The Nation magazine has updated its chart of who owns what in the media. Along with the chart, they invited some influential writers to comment on the state of entertainment and media. Here are some highlights:
Mark Crispin Miller – The Death of News
In short, our very lives and liberty are at unprecedented risk because our press has long since disappeared into “the media”–a mammoth antidemocratic oligopoly that is far more responsive to its owners, big shareholders and good buddies in the government than it is to the rest of us, the people of this country.
I couldn’t agree more.
Jeffrey Chester – A Ten-Point Plan for Media Democracy
The next several years are critical to insure that the promise of what we now experience online–and its vast potential to help build a just civil society–is fulfilled.
This is an invaluable resource for participation in the fight for media reform. Most of the top media sites on the Internet are divisions of old media conglomerates. What we do today will determine if new media remains independent.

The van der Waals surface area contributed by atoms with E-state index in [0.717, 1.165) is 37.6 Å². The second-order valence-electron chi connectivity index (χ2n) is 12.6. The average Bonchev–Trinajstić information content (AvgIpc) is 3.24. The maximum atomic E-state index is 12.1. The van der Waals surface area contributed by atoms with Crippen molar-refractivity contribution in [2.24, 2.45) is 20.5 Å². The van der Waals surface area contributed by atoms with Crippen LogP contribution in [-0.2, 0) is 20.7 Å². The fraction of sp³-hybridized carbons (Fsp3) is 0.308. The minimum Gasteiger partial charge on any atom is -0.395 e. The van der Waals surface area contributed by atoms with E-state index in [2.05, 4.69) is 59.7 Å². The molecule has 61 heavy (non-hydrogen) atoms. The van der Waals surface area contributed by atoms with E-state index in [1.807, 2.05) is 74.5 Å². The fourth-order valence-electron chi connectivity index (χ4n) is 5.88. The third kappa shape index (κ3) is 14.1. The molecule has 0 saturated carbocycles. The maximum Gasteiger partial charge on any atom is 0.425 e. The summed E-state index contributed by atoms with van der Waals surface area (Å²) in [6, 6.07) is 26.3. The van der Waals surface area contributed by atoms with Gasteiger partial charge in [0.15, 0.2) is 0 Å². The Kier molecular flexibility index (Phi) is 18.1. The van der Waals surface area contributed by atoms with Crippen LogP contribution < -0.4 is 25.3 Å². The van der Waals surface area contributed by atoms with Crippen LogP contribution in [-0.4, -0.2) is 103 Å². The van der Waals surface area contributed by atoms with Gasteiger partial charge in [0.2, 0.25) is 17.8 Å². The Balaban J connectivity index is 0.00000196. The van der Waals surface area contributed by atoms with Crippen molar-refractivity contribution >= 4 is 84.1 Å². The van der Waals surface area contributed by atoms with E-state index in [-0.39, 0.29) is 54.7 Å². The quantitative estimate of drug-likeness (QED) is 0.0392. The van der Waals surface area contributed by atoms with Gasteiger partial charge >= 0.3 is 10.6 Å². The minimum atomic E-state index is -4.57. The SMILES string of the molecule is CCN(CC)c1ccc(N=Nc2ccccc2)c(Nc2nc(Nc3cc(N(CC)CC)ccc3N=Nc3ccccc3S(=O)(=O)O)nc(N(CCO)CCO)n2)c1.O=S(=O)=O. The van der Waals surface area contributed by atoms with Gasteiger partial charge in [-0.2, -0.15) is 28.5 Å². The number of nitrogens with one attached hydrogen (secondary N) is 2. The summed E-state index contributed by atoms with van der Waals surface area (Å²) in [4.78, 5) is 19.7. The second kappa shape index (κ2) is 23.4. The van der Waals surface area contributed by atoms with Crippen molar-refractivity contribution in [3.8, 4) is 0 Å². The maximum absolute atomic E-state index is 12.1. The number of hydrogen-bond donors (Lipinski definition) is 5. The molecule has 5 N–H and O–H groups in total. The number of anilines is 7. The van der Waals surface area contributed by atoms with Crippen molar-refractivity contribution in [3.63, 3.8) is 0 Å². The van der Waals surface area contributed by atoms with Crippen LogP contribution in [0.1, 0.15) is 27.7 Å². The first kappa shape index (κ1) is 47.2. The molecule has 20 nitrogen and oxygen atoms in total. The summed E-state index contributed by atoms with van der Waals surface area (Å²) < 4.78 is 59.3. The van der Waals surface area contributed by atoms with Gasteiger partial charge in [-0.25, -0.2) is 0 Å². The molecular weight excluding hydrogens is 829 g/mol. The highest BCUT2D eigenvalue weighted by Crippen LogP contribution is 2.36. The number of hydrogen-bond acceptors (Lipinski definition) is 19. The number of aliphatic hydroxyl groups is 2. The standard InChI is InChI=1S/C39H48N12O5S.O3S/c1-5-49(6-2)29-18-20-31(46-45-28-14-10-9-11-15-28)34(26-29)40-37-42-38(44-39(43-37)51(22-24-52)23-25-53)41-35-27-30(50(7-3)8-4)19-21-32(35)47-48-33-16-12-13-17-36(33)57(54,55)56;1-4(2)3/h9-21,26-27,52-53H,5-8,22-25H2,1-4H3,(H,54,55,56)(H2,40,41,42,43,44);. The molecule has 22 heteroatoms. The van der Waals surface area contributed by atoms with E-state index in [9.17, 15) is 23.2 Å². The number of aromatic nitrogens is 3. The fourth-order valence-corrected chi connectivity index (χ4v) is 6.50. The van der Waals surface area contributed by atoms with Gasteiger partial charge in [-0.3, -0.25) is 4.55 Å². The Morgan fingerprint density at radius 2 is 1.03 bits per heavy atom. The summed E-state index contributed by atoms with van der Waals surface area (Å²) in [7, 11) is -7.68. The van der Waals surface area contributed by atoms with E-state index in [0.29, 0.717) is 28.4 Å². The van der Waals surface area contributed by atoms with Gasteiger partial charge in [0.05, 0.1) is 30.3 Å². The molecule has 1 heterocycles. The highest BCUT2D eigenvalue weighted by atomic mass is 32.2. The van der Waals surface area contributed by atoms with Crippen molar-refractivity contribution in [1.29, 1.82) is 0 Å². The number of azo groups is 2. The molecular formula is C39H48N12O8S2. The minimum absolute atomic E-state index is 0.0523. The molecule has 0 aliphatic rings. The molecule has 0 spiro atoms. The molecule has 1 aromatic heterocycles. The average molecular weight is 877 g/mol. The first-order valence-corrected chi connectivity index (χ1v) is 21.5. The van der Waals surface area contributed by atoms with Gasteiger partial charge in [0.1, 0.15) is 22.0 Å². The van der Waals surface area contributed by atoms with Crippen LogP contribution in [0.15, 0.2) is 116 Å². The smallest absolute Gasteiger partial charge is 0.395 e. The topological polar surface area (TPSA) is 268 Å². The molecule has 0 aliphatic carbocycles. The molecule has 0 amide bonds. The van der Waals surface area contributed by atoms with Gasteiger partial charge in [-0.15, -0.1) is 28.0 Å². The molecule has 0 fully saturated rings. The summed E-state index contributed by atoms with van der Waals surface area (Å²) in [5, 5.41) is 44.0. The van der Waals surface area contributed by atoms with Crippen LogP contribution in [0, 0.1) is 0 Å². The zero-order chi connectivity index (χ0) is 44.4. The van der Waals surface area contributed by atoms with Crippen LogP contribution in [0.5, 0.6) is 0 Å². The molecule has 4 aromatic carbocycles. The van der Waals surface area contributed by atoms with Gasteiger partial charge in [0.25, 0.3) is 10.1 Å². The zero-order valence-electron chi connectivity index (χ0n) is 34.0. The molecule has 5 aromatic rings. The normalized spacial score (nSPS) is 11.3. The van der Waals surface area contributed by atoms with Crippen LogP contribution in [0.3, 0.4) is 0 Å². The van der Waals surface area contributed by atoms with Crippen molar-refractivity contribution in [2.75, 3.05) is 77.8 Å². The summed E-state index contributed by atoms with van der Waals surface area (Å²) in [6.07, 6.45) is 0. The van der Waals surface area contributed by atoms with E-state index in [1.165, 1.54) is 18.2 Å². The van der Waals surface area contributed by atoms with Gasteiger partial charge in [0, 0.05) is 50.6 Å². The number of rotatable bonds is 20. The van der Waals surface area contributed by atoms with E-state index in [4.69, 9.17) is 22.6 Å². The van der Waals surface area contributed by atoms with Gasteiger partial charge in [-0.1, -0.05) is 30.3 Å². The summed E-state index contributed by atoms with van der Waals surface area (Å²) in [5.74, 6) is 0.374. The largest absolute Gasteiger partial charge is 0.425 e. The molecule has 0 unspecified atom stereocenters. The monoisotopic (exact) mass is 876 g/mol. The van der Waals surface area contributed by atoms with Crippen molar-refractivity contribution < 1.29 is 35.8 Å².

Eric Klinenberg – Mega-merger Mania
No one, except the owners of conglomerates, benefits from concentrated control of local media, and in the past decade public outrage over the costs of consolidation has helped turn the embryonic media reform movement into the nation’s fastest-growing bipartisan political project.
Public outrage got Congress to reverse an FCC rule permitting media ownership to increase from 35% to 45%. But shortly after the Congress acted, the FCC produced a new rule with a 39% cap. Eternal vigilance is the price of a free press.
Markos Moulitsas ZÃºniga – Use the Tools
We are at the beginning of the age of citizen media, where corporations can own vast, billion-dollar media outlets yet fail to control the flow and content of information.
From a proven expert in citizen media, a call to arms. We can become the media we hope for. Though he is more optimistic than I am about the whether the old media will fade away.
Robert W. McChesney – Fight for a Free Press
Despite the Internet’s truly revolutionary implications, in itself it cannot address the core crises of our media: the collapse of journalism and the rise of hypercommercialism.
What more can I say?
Robert Greenwald – Brave New Media
We have at our disposal a rapidly proliferating array of tools available at low cost to get our messages out–from the Internet to iPods to cellphones and whatever comes next.
Greenwald has been experimenting with alternative methods of film distribution, including providing free copies of films to people who host house parties for their family, freinds and neighbors.